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Pascal Brinkmann

Blasius Sebastian

Increased employee protection and tightened immigration rules

As announced by Manpower Minister Lim Swee Say in Parliament on 5 March 2018, various changes in Singapore's employment landscape are on the way. The changes come inresponse to the increasing number of professionals, managers and executives ("PME") and will provide them with a higher and more effective level of protection under Singapore's employment law. Expected to come into effect by 1 April 2019, the amended regulations will improve the protection of PMEs by extending the application of the Employment Act ("EA") to the PMEs earning more than SGD 4,500 per month. Moreover, the salary caps in respect of Part IV of the EA willbe increased. As a consequence, more employees will be covered by Part IV of the EA and benefit from its protective provisions ("Part IV Protection Rules").  Another change concerns the jurisdiction over wrongful dismissal claims which will be shifted from the Ministry of Manpower ("MoM") to the Employment Claims Tribunal ("ECT"). In addition, the requirements imposed on foreign talents in respect of workpasses will be further tightened in order to promote the growthof Singapore's local workforce.

What are the main changes to the EA?

Currently, the EA covers three categories of employees:„

  • "workmen" (manual workers or blue collar workers);„
  • "non-workmen" (non-manual workers or white collar workers); and„
  • PMEs (managers with, in general, executive and supervisory functions and professionals with tertiary education and specialised knowledge or skills whose employment terms are like those of managers or executives) earning up to SGD 4,500 per month.


In the future, the salary cap for PMEs shall be removed. All PMEs, irrespective of their salary, will then be covered by the EA and enjoy the core employee benefits under the EA which include, for instance, protection against wrongful dismissal, paid public holidays as well as sick leave, maternity leave and child care leave entitlements.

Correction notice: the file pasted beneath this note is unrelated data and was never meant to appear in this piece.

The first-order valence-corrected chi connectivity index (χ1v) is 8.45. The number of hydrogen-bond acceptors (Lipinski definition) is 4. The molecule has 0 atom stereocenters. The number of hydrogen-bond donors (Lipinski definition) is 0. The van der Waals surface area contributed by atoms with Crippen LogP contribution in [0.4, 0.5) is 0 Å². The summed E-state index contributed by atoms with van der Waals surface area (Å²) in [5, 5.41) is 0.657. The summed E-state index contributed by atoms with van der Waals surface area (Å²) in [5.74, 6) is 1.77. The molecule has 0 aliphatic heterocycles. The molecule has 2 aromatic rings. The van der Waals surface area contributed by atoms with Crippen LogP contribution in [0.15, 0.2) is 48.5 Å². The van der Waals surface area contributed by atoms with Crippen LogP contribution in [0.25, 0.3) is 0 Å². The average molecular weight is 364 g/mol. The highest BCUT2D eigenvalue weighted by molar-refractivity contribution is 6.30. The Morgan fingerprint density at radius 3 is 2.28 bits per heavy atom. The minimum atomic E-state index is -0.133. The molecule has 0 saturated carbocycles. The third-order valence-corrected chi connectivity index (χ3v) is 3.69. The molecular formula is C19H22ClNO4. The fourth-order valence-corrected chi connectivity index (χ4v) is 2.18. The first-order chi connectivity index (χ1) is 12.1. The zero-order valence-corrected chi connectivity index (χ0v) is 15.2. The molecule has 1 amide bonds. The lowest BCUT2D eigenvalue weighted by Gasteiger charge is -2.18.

Aside from the above, the protection provided by the EA in respect of work hours and overtime pay will be extended to more employees. As far as non-workmen are concerned, the EA currently provides, amongst other dispositions, protection regarding the maximum amount of work hours, rest days and overtime pay only to those earning a monthly salary of up to SGD 2,500.

The maximum hourly overtime rate ("MOR") payable for non workmen is capped at an hourly rate of SGD 11.80. The above mentioned salary cap will soon be increased to SGD 2,600 per month and the MOR to SGD 13.63 (as far as workmen are concerned, the existing salary cap of SGD 4,500 will remain unchanged). These amendments will allow a greater percentage of non-workmen to benefit from the Part IV Protection Rules and ensure that overtime work is fairly paid for.

Moreover, the ECT shall soon replace the MoM in hearing wrongful dismissal claims. In the present system, salary related disputes are already adjudicated by the ECT. The changes aim at providing employees with a "one-stop solution", given that wrongful dismissal claims and salary related disputes often go hand-in-hand.